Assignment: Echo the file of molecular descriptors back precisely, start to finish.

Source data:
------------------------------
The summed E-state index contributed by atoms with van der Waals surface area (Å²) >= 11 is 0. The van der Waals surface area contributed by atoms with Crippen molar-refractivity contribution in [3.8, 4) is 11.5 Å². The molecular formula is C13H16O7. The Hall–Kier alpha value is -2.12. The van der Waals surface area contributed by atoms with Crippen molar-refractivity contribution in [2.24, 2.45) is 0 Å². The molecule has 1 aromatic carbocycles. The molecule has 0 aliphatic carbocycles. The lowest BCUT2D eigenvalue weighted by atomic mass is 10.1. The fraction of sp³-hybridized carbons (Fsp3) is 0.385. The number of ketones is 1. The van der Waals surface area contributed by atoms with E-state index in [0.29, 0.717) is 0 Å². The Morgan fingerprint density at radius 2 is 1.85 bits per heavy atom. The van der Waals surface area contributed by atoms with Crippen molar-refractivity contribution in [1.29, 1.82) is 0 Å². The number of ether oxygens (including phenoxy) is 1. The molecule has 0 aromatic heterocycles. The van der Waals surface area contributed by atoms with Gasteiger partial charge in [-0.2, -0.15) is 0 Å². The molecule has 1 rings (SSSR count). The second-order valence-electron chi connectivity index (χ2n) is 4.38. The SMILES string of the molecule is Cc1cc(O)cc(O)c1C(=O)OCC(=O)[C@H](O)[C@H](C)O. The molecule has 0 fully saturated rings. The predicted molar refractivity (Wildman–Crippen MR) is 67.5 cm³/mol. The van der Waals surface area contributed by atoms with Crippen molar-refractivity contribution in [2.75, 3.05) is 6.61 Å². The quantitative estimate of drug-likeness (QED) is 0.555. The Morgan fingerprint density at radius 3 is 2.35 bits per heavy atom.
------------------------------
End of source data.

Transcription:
The summed E-state index contributed by atoms with van der Waals surface area (Å²) >= 11 is 0. The van der Waals surface area contributed by atoms with Crippen molar-refractivity contribution in [3.8, 4) is 11.5 Å². The molecular formula is C13H16O7. The Hall–Kier alpha value is -2.12. The van der Waals surface area contributed by atoms with Crippen molar-refractivity contribution in [2.24, 2.45) is 0 Å². The molecule has 1 aromatic carbocycles. The molecule has 0 aliphatic carbocycles. The lowest BCUT2D eigenvalue weighted by atomic mass is 10.1. The fraction of sp³-hybridized carbons (Fsp3) is 0.385. The number of ketones is 1. The van der Waals surface area contributed by atoms with E-state index in [0.29, 0.717) is 0 Å². The Morgan fingerprint density at radius 2 is 1.85 bits per heavy atom. The van der Waals surface area contributed by atoms with Crippen molar-refractivity contribution in [1.29, 1.82) is 0 Å². The number of ether oxygens (including phenoxy) is 1. The molecule has 0 aromatic heterocycles. The van der Waals surface area contributed by atoms with Gasteiger partial charge in [-0.2, -0.15) is 0 Å². The molecule has 1 rings (SSSR count). The second-order valence-electron chi connectivity index (χ2n) is 4.38. The SMILES string of the molecule is Cc1cc(O)cc(O)c1C(=O)OCC(=O)[C@H](O)[C@H](C)O. The molecule has 0 fully saturated rings. The predicted molar refractivity (Wildman–Crippen MR) is 67.5 cm³/mol. The van der Waals surface area contributed by atoms with Crippen molar-refractivity contribution in [2.75, 3.05) is 6.61 Å². The quantitative estimate of drug-likeness (QED) is 0.555. The Morgan fingerprint density at radius 3 is 2.35 bits per heavy atom.